This falls in line with the current thinking in humans; scientists say that teenagers’ impulsive, infuriating traits may be the key to success when they are adults. Human teenagers don't die at the hands (or jaws) of predators, like adolescent otters or young gazelle, but their risks come in other ways. In the United States, according to the Centers for Disease Control, one third of teenage deaths are associated with car crashes. Another leading cause of death among adolescent human males is homicide, representing 13% of deaths for that age group. But the risk of death is not evenly distributed among teenagers. Like otters, males are more likely to die than females, for every year between the age of 12 and 19, and older teenagers are more likely to die than younger teenagers.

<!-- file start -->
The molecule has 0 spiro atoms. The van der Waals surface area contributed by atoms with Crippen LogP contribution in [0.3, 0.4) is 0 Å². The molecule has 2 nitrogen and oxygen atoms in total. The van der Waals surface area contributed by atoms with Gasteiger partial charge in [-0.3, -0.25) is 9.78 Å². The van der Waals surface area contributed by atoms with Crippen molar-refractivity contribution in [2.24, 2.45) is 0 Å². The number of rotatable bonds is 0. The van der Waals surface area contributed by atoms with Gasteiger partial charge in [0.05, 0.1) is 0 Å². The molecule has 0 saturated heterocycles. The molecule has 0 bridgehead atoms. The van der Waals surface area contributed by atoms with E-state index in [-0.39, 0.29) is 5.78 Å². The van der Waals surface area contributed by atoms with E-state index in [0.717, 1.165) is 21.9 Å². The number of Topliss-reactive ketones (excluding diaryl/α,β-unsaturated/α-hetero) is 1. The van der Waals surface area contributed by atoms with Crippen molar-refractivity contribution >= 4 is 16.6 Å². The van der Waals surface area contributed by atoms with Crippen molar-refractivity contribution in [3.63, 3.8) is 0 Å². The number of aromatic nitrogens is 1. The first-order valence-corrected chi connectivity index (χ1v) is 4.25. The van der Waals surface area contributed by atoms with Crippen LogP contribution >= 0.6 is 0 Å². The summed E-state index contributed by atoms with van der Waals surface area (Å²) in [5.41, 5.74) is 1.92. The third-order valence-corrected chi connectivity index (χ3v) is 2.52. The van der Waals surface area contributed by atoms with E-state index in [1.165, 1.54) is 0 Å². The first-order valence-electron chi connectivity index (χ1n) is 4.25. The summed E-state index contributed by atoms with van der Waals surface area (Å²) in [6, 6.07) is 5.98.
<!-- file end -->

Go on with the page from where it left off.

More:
African elephants (Loxodonta africana) also have a period of adolescence that lasts about a decade, between the ages of 10 and 20. During this period of transition, male elephants leave the female-dominated groups into which they were born, and spend their adolescence in all-male groups. While elephant males become sexually mature by age 17, they usually don't successfully mate until their late 20s or early 30s, after their first musth, a period of pronounced sexual activity in male elephants which is the result of especially high levels of testosterone. Despite being sexually mature by their late teens, males don't typically undergo musth in all-male elephant groups for at least another decade, and elephant teenagers generally behave themselves.